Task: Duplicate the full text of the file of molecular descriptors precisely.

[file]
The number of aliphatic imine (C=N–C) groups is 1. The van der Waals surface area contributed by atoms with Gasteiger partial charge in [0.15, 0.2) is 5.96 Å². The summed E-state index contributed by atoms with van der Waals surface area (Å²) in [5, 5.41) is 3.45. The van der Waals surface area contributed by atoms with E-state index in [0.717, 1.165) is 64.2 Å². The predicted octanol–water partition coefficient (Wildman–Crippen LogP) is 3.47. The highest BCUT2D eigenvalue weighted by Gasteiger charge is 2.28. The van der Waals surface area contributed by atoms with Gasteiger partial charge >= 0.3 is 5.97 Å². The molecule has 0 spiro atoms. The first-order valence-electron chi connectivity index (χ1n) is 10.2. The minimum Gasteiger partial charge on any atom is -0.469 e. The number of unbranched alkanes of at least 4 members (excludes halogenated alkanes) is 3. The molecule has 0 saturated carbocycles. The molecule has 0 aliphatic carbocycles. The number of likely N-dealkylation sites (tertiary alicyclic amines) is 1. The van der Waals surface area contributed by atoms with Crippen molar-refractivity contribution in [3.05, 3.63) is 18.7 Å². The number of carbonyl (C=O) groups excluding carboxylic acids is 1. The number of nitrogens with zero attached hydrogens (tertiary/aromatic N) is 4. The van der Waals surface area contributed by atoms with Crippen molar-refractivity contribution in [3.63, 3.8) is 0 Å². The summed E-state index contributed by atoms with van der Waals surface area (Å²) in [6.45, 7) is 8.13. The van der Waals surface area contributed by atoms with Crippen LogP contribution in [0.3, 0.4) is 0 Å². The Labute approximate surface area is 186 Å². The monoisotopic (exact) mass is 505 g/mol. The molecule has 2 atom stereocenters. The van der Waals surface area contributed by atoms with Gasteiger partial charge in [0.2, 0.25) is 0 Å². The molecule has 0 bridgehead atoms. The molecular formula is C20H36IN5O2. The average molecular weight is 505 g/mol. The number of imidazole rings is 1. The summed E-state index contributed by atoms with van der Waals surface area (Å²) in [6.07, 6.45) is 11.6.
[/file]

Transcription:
The number of aliphatic imine (C=N–C) groups is 1. The van der Waals surface area contributed by atoms with Gasteiger partial charge in [0.15, 0.2) is 5.96 Å². The summed E-state index contributed by atoms with van der Waals surface area (Å²) in [5, 5.41) is 3.45. The van der Waals surface area contributed by atoms with E-state index in [0.717, 1.165) is 64.2 Å². The predicted octanol–water partition coefficient (Wildman–Crippen LogP) is 3.47. The highest BCUT2D eigenvalue weighted by Gasteiger charge is 2.28. The van der Waals surface area contributed by atoms with Gasteiger partial charge >= 0.3 is 5.97 Å². The molecule has 0 spiro atoms. The first-order valence-electron chi connectivity index (χ1n) is 10.2. The minimum Gasteiger partial charge on any atom is -0.469 e. The number of unbranched alkanes of at least 4 members (excludes halogenated alkanes) is 3. The molecule has 0 saturated carbocycles. The molecule has 0 aliphatic carbocycles. The number of likely N-dealkylation sites (tertiary alicyclic amines) is 1. The van der Waals surface area contributed by atoms with Crippen molar-refractivity contribution in [3.05, 3.63) is 18.7 Å². The number of carbonyl (C=O) groups excluding carboxylic acids is 1. The number of nitrogens with zero attached hydrogens (tertiary/aromatic N) is 4. The van der Waals surface area contributed by atoms with Crippen molar-refractivity contribution in [3.63, 3.8) is 0 Å². The summed E-state index contributed by atoms with van der Waals surface area (Å²) in [6.45, 7) is 8.13. The van der Waals surface area contributed by atoms with Crippen LogP contribution in [0.3, 0.4) is 0 Å². The Labute approximate surface area is 186 Å². The monoisotopic (exact) mass is 505 g/mol. The molecule has 2 atom stereocenters. The van der Waals surface area contributed by atoms with Gasteiger partial charge in [0.2, 0.25) is 0 Å². The molecule has 0 bridgehead atoms. The molecular formula is C20H36IN5O2. The average molecular weight is 505 g/mol. The number of imidazole rings is 1. The summed E-state index contributed by atoms with van der Waals surface area (Å²) in [6.07, 6.45) is 11.6.